THE WAY HOME (2002)
Simple, poignant and affecting, a city brat grandson stays with his mute country grandmother and learns the value of humility
Grandparents provide a rather exclusive relationship with their grandchildren. Often, the strict ways they forced on their own children are abandoned for a spoil-fest for their grandchildren.
The Way Home looks at a sub-branch of this relationship, one that focuses on the patience and abiding love that a grandparent can show a grandchild, even when the child’s petulance and peevishness does not warrant such treatment.
The film also has much to say about Korea’s city-rural divide, a reoccurring theme of Korean cinema, as the digital amusements of the city are replaced with humbler country avocations.
The set-up of The Way Home is simple and all the better for it. Seven-year-old San-woo (Yoo Seung-ho) and his mother bus out to the country to meet the boy’s grandmother (Kim Eul-boon), who is mute, but not deaf, and living a simple country life.
As his mother returns to Seoul to concentrate on finding work after a failed business venture, Sang-woo is horrified at the living conditions in the country.
Instantly, Sang-woo is rude, abusive and dismissive of his country grandmother, demanding junk food and batteries for his games console. Despite his grandmother’s best efforts, nothing is good enough for San-woo.
Eventually, churlishness gives way to the realisation that his grandmother’s love is more valuable that his city comforts and San-woo begins to acknowledge the fortune he enjoys with such care.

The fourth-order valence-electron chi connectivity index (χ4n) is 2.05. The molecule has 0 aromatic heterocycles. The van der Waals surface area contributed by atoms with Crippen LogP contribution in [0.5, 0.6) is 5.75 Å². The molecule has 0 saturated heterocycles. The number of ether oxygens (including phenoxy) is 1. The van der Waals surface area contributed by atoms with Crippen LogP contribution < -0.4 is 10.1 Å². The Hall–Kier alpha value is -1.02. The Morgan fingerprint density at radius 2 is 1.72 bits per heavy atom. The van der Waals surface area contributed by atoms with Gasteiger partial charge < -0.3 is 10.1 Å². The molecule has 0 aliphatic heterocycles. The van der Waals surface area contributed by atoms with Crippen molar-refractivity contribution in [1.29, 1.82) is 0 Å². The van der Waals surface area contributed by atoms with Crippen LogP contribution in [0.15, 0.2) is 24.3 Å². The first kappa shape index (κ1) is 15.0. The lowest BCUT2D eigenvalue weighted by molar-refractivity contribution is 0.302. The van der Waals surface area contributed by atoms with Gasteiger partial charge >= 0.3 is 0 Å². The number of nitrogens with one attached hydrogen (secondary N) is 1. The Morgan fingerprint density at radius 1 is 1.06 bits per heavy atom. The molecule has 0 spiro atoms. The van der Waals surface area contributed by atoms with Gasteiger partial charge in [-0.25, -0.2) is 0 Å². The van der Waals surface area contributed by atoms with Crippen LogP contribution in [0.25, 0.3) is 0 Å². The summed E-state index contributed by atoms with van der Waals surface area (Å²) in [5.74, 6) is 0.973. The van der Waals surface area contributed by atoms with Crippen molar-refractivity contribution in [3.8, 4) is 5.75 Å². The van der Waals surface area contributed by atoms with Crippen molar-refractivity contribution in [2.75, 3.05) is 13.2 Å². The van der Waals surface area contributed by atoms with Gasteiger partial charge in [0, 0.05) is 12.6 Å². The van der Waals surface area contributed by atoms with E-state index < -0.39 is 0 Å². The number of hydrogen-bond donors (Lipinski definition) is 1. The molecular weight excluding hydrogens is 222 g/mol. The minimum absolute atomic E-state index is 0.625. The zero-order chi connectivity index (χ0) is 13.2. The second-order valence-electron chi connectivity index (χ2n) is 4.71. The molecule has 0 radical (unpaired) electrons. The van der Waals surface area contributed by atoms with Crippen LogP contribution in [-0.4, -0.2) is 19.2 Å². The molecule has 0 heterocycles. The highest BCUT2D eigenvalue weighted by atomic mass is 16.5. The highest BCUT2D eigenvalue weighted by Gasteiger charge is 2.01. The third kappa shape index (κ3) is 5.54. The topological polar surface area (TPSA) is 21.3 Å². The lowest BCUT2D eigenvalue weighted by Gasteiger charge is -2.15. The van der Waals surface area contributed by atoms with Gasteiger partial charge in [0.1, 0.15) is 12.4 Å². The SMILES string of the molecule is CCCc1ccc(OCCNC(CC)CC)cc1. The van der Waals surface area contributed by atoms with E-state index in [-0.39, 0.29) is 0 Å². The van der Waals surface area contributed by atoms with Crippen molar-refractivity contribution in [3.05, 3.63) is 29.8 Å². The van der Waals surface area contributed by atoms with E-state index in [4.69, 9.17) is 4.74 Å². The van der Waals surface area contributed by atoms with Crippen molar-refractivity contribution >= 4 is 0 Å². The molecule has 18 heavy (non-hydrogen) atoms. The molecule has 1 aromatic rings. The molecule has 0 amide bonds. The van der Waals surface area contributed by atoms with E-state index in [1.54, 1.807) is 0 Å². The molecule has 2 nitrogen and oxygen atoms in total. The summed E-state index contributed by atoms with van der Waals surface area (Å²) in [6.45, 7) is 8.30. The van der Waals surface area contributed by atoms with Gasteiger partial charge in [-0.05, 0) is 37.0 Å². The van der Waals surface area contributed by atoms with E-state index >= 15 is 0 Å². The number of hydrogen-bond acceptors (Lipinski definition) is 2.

Before the credits roll, the film is dedicated to all grandmothers around the world and The Way Home is certainly a fitting tribute to those special and irreplaceable figures in our lives.
Korea films are most frequently sprawling in both their run times and narrative structures, so The Way Home is a clear departure. It is a simple story, running under 90 minutes, but it manages to pack a bigger emotional punch than many 200-minute action-thrillers.
At times it is difficult to watch Sang-woo treatment of his grandmother, include lashing her with slurs such as ‘retard’.
While most of us have never dared speak to our grandmothers like this, the film also manages to invoke a subtle guilt that we could have ever doubted the support of our grandparents, even if we only did it momentarily in a flash of anger.
Even as she tries to please him, nothing seems to work. At one point Sang-woo demands Kentucky Fried Chicken, but his grandmother only understands ‘chicken’, going to great lengths to make him a more traditional boiled chicken much to his disgust.
The film is about bridging the generational gap, the city-country divide, but it is also about the failure to return the love of a family member. The bridge that builds over that gap is the unconditional nature of the grandmother’s love. You will find your patience with Sang-woo wearing thin, but the grandmother never stops.
One of the highest grossing films ever in Korea, it struck a chord in the country where the family dynamic is so important. A triumph of simplicity. Proof that cinema can squeeze you through an emotional wringer with just a small boy spending time with his grandmother.